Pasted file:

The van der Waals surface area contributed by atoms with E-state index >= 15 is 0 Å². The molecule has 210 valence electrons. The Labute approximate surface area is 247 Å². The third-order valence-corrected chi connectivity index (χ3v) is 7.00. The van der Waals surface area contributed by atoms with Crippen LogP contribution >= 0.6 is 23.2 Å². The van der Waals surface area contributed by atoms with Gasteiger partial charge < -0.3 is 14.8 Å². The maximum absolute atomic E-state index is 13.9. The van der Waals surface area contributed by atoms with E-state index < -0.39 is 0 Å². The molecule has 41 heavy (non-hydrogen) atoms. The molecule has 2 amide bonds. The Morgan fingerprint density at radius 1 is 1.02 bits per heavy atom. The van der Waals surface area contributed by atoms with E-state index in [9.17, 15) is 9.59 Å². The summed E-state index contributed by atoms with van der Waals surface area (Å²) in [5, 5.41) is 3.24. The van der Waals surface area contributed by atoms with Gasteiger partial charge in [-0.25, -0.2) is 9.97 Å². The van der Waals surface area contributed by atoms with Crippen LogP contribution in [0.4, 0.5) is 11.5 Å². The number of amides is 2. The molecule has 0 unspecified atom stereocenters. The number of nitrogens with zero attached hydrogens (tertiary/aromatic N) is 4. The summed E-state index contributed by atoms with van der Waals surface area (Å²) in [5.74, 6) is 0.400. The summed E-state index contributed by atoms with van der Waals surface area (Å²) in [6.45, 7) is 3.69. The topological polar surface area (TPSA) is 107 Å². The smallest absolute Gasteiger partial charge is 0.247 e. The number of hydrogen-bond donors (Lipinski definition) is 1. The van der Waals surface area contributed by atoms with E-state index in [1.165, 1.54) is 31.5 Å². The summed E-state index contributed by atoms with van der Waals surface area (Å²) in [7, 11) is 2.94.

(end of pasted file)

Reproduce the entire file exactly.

The van der Waals surface area contributed by atoms with E-state index >= 15 is 0 Å². The molecule has 210 valence electrons. The Labute approximate surface area is 247 Å². The third-order valence-corrected chi connectivity index (χ3v) is 7.00. The van der Waals surface area contributed by atoms with Crippen LogP contribution >= 0.6 is 23.2 Å². The van der Waals surface area contributed by atoms with Gasteiger partial charge < -0.3 is 14.8 Å². The maximum absolute atomic E-state index is 13.9. The van der Waals surface area contributed by atoms with E-state index < -0.39 is 0 Å². The molecule has 41 heavy (non-hydrogen) atoms. The molecule has 2 amide bonds. The Morgan fingerprint density at radius 1 is 1.02 bits per heavy atom. The van der Waals surface area contributed by atoms with E-state index in [9.17, 15) is 9.59 Å². The summed E-state index contributed by atoms with van der Waals surface area (Å²) in [5, 5.41) is 3.24. The van der Waals surface area contributed by atoms with Gasteiger partial charge in [-0.25, -0.2) is 9.97 Å². The van der Waals surface area contributed by atoms with Crippen LogP contribution in [0.4, 0.5) is 11.5 Å². The number of amides is 2. The molecule has 0 unspecified atom stereocenters. The number of nitrogens with zero attached hydrogens (tertiary/aromatic N) is 4. The summed E-state index contributed by atoms with van der Waals surface area (Å²) in [5.74, 6) is 0.400. The summed E-state index contributed by atoms with van der Waals surface area (Å²) in [6.45, 7) is 3.69. The topological polar surface area (TPSA) is 107 Å². The smallest absolute Gasteiger partial charge is 0.247 e. The number of hydrogen-bond donors (Lipinski definition) is 1. The van der Waals surface area contributed by atoms with E-state index in [1.165, 1.54) is 31.5 Å². The summed E-state index contributed by atoms with van der Waals surface area (Å²) in [7, 11) is 2.94.